Worldfocus anchor Martin Savidge writes about the importance of multi-layered coverage of Africa and elsewhere.
Last week, the world celebrated the historic election of Barack Obama as the next president of the United States. But now that the votes are in, the party is over.
The economic crisis has returned to the headlines, the war in eastern Congo has intensified and the cameras have even left the Kenyan villages that marked the occasion with a national holiday.
Last Thursday, I interviewed Sarjoh Bah of New York University’s Center on International Cooperation about the desire from Africans to change the existing humanitarian relationship between the U.S. and Africa, expanding into more of a strategic partnership.
As a foreign correspondent, I reported from dozens of countries, but never once stepped foot on the African continent. The networks just didn’t cover it. And when they did, the images that dominated the news were war, poverty and hunger — not all too different from today.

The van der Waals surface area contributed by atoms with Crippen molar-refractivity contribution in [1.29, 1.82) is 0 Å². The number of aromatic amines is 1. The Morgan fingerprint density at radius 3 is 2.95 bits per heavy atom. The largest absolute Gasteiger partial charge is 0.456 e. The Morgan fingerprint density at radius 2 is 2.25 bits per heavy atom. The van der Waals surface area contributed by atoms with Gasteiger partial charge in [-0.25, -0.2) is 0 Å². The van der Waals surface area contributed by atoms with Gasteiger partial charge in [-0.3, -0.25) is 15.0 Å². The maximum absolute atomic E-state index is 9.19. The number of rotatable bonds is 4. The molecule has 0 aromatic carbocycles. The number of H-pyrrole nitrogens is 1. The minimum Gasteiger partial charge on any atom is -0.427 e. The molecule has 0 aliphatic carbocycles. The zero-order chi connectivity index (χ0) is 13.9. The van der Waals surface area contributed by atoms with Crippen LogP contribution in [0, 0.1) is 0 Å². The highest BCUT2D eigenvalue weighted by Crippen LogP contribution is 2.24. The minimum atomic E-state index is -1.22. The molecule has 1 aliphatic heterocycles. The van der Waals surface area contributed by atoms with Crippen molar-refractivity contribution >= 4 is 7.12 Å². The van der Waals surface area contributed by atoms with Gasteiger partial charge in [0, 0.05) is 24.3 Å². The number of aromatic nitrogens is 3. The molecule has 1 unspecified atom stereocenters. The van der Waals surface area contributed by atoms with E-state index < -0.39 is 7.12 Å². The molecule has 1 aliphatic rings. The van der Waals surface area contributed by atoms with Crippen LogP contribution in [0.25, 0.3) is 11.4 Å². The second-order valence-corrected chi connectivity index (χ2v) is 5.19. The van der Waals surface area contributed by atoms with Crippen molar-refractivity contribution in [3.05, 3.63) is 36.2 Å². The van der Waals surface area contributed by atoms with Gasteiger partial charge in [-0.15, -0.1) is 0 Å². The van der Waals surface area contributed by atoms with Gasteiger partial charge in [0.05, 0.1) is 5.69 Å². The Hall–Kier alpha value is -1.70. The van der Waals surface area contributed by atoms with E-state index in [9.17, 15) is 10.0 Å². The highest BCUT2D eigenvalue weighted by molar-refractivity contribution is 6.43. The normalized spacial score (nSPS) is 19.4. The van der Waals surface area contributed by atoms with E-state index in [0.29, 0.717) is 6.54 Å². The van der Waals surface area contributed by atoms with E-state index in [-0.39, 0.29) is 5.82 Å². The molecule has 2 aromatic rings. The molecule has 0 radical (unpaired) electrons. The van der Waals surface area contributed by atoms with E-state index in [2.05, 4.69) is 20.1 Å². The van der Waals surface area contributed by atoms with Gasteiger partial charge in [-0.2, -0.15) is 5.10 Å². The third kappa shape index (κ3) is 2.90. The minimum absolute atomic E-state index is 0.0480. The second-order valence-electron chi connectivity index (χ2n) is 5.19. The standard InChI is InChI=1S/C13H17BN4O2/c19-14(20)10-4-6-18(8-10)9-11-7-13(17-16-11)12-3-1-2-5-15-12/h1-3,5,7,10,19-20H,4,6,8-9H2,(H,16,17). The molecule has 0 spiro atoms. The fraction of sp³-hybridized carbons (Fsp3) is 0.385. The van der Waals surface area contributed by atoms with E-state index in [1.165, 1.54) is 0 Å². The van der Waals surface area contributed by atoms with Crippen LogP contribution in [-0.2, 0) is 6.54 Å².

But as Bah explained, there are enormous amounts of opportunity in Africa — an expanding middle class and increased trade and investment from China and India.
In 2007, the U.S. imported more oil from Africa than the Middle East. By 2015, it is projected that 25 percent of U.S. oil will likely come from Africa.
Obama’s familial roots in Kenya are significant, but coverage shouldn’t stop there. And while hunger, poverty and war are serious challenges in parts of Africa, there’s also another world embodied within the continent — an emerging global presence.
I think it’s important to sometimes go beyond tired images and photo ops — they’re helpful, but as entryways and opportunities to look deeper.
– Martin Savidge